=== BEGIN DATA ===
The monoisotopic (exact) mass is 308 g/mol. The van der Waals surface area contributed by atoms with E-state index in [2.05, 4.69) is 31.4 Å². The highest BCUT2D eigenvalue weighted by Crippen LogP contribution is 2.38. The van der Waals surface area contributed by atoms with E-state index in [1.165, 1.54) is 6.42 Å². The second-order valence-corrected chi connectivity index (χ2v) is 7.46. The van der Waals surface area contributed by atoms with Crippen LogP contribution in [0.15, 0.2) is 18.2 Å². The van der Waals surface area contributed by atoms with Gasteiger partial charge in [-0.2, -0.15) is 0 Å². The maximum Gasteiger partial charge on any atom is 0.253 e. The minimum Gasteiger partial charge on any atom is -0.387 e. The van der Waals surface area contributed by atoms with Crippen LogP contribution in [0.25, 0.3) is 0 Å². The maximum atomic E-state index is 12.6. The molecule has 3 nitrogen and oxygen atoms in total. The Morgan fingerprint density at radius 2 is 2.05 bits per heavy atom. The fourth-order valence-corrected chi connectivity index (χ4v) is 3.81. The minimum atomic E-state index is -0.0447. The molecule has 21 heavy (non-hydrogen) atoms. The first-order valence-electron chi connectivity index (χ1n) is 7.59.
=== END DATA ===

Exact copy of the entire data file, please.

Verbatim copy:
The monoisotopic (exact) mass is 308 g/mol. The van der Waals surface area contributed by atoms with E-state index in [2.05, 4.69) is 31.4 Å². The highest BCUT2D eigenvalue weighted by Crippen LogP contribution is 2.38. The van der Waals surface area contributed by atoms with E-state index in [1.165, 1.54) is 6.42 Å². The second-order valence-corrected chi connectivity index (χ2v) is 7.46. The van der Waals surface area contributed by atoms with Crippen LogP contribution in [0.15, 0.2) is 18.2 Å². The van der Waals surface area contributed by atoms with Gasteiger partial charge in [-0.2, -0.15) is 0 Å². The maximum Gasteiger partial charge on any atom is 0.253 e. The minimum Gasteiger partial charge on any atom is -0.387 e. The van der Waals surface area contributed by atoms with Crippen LogP contribution in [0.25, 0.3) is 0 Å². The maximum atomic E-state index is 12.6. The molecule has 3 nitrogen and oxygen atoms in total. The Morgan fingerprint density at radius 2 is 2.05 bits per heavy atom. The fourth-order valence-corrected chi connectivity index (χ4v) is 3.81. The minimum atomic E-state index is -0.0447. The molecule has 21 heavy (non-hydrogen) atoms. The first-order valence-electron chi connectivity index (χ1n) is 7.59.